There are a large number of unknowns in growth companies and even professionals can get it wrong sometimes. Trading the shares of crowdfunded companies would invariably occur with at least one of the parties (the original retail investor) not having the expertise to properly assess the value of the company. An inequitable transaction could negatively impact the retail investor together with the company. 

If investors liquidate for personal reasons independent from company performance, their primary consideration will not be valuation and they may trade their shares at significantly below the underlying value of the business. 

Crystallising valuation too early could be detrimental 

Once a portion of the company’s shares are traded, its entire valuation is crystallised. This could be great if there is a buoyant market with a lot of demand for the company’s shares. However, it could be detrimental if trading occurs in a thin market by distressed sellers.

The founder’s ability to raise future rounds of capital could be impaired and fund raisings may take longer, at less favourable terms, and by surrendering additional equity. 

Trading of the company’s shares in a thin market is likely to be incongruous from its performance. Irrespective of meeting customer acquisition, revenue, and/or profitability targets, shares may trade at a significant discount to their calculable value. The ASX microcap index is a very good proxy for what can happen to startups in a thin market.

Of course the opposite may also happen where shares get traded at a significant premium to the company’s underlying value, a scenario that is just as perilous to the ecosystem in the long term.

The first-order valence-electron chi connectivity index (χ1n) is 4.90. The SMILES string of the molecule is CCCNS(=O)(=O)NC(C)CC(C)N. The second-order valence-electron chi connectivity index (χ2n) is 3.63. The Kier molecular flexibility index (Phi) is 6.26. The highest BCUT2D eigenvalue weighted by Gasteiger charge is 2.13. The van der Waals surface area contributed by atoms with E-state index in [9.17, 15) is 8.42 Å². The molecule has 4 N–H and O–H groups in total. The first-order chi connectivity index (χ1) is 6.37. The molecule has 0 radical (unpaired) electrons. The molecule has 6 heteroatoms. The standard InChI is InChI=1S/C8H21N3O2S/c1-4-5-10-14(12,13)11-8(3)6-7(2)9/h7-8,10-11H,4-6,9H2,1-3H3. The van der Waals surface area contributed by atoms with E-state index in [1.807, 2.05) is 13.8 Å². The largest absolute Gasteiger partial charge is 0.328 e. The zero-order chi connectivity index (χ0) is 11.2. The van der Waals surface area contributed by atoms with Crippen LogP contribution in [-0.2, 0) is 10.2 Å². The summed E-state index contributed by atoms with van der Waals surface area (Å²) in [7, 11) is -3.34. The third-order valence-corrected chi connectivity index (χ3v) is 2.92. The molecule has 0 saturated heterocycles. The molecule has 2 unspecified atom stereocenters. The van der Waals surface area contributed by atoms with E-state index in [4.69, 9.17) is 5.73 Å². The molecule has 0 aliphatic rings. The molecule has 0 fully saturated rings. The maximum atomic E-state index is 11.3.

Crowdfunded companies often provide additional benefits

The rarely discussed benefit of investing through equity crowdfunding is that shareholders may become entitled to discounts or free products pursuant to making an investment. Investors are often customers of the companies’ products or services already, and special discounts or product giveaways often accompany an equity crowdfunding campaign. How you value these rights when trading shares, if at all, lands the ecosystem with an additional complication.

Whilst proposals to tokenise crowdfunding investments, thereby allowing them to be freely traded on the blockchain, might go some way to address the issue of liquidity, this will require a significant shift in investor mindset and regulation, neither of which is likely in the immediate term. 

In the meantime, we must think globally and consider the best interests of the entire start-up ecosystem including investors, companies, advisors and intermediaries. Emerging businesses must be given the opportunity to succeed (or fail) in a timeframe that is realistic and not be put under the type of pressure that companies on stock exchanges are exposed to.

Secondary trading of shares acquired through crowdfunding should be limited to buy-backs or handled by regulated secondary funds similarly to the venture capital industry. 

The broader venture market exists to provide patient capital to companies that need time as well as money to grow. 

This is why professional venture investors enjoy tax benefits and more flexible investment terms.

If we want the same tax benefits and flexible terms made available to crowdfunding investors, we must be prepared to be similarly patient.